Urban invasive species
‘Prioritizing invasive plant management in an urban environment’
Friday 04 December 2020
15:00 UK time / 10:00 Eastern time
Dr Holly Jones, Northern Illinois University
Dr Namrata Shrestha, Toronto and Region Conservation & University of Toronto
Dr Luke Potgieter, University of Toronto
About the workshop
In this workshop, Dr Namrata Shrestha & Dr Luke Potgieter explain how invasive alien species can be managed in urban environments through a species-based prioritisation model that takes multiple species traits into consideration to calculate a “prioritisation score”. These scores can then be to advise and direct management actions and resources.
About the speakers
Namrata Shrestha is a Senior Research Scientist, Ecology at the Toronto and Region Conservation Authority (TRCA) and an Adjunct Professor at the School of Environment, University of Toronto. She leads the Regional Ecosystem Science Program in the Research and Knowledge Management group at TRCA. Her work mainly focuses on developing and implementing regional level strategies that allows for urban ecosystem conservation and management. She has led numerous projects focusing on natural heritage system, green infrastructure, wildlife movements, and other related plans and programs in the Toronto and region. In addition, she is active in fostering research collaborations and applied research so as to provide science based guidance to policy, planning, and practice of ecosystem management to TRCA and its municipal partners.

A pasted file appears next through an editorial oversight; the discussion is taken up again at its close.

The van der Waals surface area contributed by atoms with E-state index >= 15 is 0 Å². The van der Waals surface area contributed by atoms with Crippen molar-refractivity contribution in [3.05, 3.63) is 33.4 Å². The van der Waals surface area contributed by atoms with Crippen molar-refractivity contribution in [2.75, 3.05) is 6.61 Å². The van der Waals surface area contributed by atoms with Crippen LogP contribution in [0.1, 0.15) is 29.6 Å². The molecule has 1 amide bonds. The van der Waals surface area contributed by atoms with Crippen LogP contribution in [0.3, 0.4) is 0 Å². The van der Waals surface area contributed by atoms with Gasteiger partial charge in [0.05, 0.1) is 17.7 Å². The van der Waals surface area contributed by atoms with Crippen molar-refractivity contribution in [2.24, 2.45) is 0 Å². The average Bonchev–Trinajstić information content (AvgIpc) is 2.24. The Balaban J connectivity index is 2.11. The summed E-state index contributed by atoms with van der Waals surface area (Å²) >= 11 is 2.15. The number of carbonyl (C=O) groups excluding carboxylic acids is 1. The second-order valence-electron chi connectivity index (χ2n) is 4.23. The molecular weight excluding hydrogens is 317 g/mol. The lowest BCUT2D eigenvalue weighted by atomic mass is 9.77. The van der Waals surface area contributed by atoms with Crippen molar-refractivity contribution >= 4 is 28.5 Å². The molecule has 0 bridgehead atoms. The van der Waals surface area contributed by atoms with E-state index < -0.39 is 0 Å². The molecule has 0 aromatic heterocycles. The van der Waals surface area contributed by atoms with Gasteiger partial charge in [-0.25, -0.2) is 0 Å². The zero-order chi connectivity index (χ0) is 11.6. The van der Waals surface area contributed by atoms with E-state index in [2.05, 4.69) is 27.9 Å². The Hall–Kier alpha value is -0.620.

Luke Potgieter is a Postdoctoral Research Fellow at University of Toronto Scarborough.
Watch Namrata and Luke’s talk here
Jointly sponsored by NHBS
A UK-based company that supplies equipment and books for ecologists and conservation professionals around the world.
Jointly sponsored by Ecology Resources Limited
A specialist ecological consultancy firm who fund the BES ‘Ecology the Next Generation’ bursary scheme. This bursary scheme supports four young ecologists from low income backgrounds to study and begin their careers in applied ecology.